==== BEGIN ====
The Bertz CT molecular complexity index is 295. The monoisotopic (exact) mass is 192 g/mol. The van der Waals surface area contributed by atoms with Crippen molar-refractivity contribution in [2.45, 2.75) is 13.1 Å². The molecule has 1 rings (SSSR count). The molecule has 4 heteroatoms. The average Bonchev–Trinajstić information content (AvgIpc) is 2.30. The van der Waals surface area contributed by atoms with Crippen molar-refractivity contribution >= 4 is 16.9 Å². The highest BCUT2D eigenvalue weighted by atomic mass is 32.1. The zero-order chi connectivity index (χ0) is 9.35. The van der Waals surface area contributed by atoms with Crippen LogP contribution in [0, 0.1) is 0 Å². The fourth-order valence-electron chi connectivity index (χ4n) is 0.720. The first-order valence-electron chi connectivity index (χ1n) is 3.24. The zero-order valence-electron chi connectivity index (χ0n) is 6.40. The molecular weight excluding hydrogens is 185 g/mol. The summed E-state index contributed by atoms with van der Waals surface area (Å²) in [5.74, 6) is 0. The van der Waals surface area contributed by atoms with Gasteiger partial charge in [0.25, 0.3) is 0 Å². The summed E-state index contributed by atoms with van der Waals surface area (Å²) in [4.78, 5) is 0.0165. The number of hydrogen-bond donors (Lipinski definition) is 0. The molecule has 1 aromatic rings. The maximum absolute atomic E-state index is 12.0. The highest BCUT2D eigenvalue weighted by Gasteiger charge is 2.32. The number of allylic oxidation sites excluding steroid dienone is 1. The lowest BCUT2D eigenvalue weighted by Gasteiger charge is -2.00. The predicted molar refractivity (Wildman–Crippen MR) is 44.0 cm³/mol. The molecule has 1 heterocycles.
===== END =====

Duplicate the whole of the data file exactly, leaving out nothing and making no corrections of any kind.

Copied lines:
The Bertz CT molecular complexity index is 295. The monoisotopic (exact) mass is 192 g/mol. The van der Waals surface area contributed by atoms with Crippen molar-refractivity contribution in [2.45, 2.75) is 13.1 Å². The molecule has 1 rings (SSSR count). The molecule has 4 heteroatoms. The average Bonchev–Trinajstić information content (AvgIpc) is 2.30. The van der Waals surface area contributed by atoms with Crippen molar-refractivity contribution >= 4 is 16.9 Å². The highest BCUT2D eigenvalue weighted by atomic mass is 32.1. The zero-order chi connectivity index (χ0) is 9.35. The van der Waals surface area contributed by atoms with Crippen LogP contribution in [0, 0.1) is 0 Å². The fourth-order valence-electron chi connectivity index (χ4n) is 0.720. The first-order valence-electron chi connectivity index (χ1n) is 3.24. The zero-order valence-electron chi connectivity index (χ0n) is 6.40. The molecular weight excluding hydrogens is 185 g/mol. The summed E-state index contributed by atoms with van der Waals surface area (Å²) in [5.74, 6) is 0. The van der Waals surface area contributed by atoms with Gasteiger partial charge in [0.25, 0.3) is 0 Å². The summed E-state index contributed by atoms with van der Waals surface area (Å²) in [4.78, 5) is 0.0165. The number of hydrogen-bond donors (Lipinski definition) is 0. The molecule has 1 aromatic rings. The maximum absolute atomic E-state index is 12.0. The highest BCUT2D eigenvalue weighted by Gasteiger charge is 2.32. The number of allylic oxidation sites excluding steroid dienone is 1. The lowest BCUT2D eigenvalue weighted by Gasteiger charge is -2.00. The predicted molar refractivity (Wildman–Crippen MR) is 44.0 cm³/mol. The molecule has 1 heterocycles.